Nature is profound, mysterious and beautiful all at the same time. The synchronization and engineering of elements found in nature are complicated. From tiny particles like electrons and protons to the magnificent universe, everything happens with its own rule. If a small change occurs, many differences can be visible. The nature we exist in is so complicated that a small change to the chromosome in the nucleus of a cell can bring about noticeable differences.
Most cells in a human body consist of a nucleus, which has chromosomes storing genetic information. Typically, each nucleus in a human cell contains 23 pairs of chromosomes, half of which are inherited from the father and half from the mother. However, in some cases, an extra chromosome occurs in the 21st pair. The additional genetic material results in a condition called Down syndrome.
People with Down syndrome usually have almond-shaped eyes, low set ears and shorter limbs. Sometimes they lack a bridge of the nose. The genetic condition also results in difficulty in critical thinking and understanding, congenital heart diseases, immune deficiency and hearing loss among other effects. Although the exact reason for the disorder is yet to be known, scientists have associated it with older women conceiving a child. According to the National Down Syndrome Society, “A 35 year old woman has about a one in 350 chance of conceiving a child with Down syndrome, and this chance increases gradually to one in 100 by age 40. At age 45, the incidence becomes approximately one in 30.”
The month of October is celebrated as Down Syndrome Awareness Month to spread awareness about the condition, advocate for individuals with the syndrome and celebrate their abilities and accomplishments. Society usually forms preconceived ideas regarding individuals with the disorder. However, as every individual is unique and gifted with different talents, their abilities must be nurtured. This applies to every child born on earth, individuals with Down syndrome as well.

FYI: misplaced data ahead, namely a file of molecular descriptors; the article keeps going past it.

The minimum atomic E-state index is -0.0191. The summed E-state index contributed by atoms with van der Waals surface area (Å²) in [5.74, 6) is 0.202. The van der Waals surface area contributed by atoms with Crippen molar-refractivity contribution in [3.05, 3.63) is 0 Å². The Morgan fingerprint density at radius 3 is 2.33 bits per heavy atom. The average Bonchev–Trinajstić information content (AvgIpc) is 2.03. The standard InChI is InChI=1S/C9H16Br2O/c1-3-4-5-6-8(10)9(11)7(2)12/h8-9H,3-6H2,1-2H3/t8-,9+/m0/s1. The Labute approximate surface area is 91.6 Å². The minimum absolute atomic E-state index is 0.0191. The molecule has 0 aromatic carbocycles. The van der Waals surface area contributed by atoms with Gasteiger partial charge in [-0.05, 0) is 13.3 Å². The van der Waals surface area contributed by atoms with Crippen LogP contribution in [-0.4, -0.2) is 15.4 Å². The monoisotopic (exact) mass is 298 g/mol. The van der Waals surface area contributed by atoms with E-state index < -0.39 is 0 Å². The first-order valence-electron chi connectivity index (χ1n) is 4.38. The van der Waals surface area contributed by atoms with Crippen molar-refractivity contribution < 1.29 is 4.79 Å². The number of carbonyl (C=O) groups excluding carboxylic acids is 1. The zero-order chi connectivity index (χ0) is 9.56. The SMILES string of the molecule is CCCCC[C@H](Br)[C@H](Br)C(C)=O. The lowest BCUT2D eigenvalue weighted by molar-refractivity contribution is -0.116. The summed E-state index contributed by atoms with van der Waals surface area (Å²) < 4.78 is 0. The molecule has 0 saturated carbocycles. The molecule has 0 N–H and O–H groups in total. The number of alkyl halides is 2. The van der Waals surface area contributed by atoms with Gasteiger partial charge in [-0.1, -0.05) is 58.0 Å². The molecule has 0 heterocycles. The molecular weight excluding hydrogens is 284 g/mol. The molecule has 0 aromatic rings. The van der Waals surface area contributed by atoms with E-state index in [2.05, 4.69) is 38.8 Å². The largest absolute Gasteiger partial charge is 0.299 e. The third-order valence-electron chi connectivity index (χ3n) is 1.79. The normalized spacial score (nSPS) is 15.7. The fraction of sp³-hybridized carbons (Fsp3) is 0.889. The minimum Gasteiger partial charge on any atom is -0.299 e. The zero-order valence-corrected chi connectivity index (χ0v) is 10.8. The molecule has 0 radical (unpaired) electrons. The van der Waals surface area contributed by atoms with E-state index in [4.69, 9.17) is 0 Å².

It is extremely important to understand that individuals with Down syndrome also have their own abilities and talents. They experience emotions like all human beings, and can achieve accomplishments in life. According to “9 Successful People with Down syndrome who Prove Life is Worth Living,” Angela Bachiller became the first person with Down syndrome to be elected as a councilwoman in 2013 in Valladolid, Spain. Megan McCormick became the first person with Down syndrome to graduate with honors from Bluegrass Community and Technical College. Tim Harris, who has Down Syndrome, owns a restaurant called Tim’s Place. There are many such individuals who have made accomplishments in their lives.
In spite of some difficulties, people with the syndrome have a lot of potential. If society understands them and provides them with opportunities, they can prove themselves. It is necessary for society to understand and appreciate such individuals. Recently, current Miss World Manushi Chhillar walked the ramp with children who have Down syndrome at the gala charity dinner in Brasilia. Chhillar shared photos on Instagram advocating for the cause and helping children with the condition. Such activities help advocate for the cause.
Things are all different, and differences are beautiful as they bring diversity. Whether they are small differences in chromosomal content or physical appearances, they must not be regarded as weakness. Down syndrome is not an illness. It is only a disorder, and individuals with the syndrome must be respected and loved as they deserve it.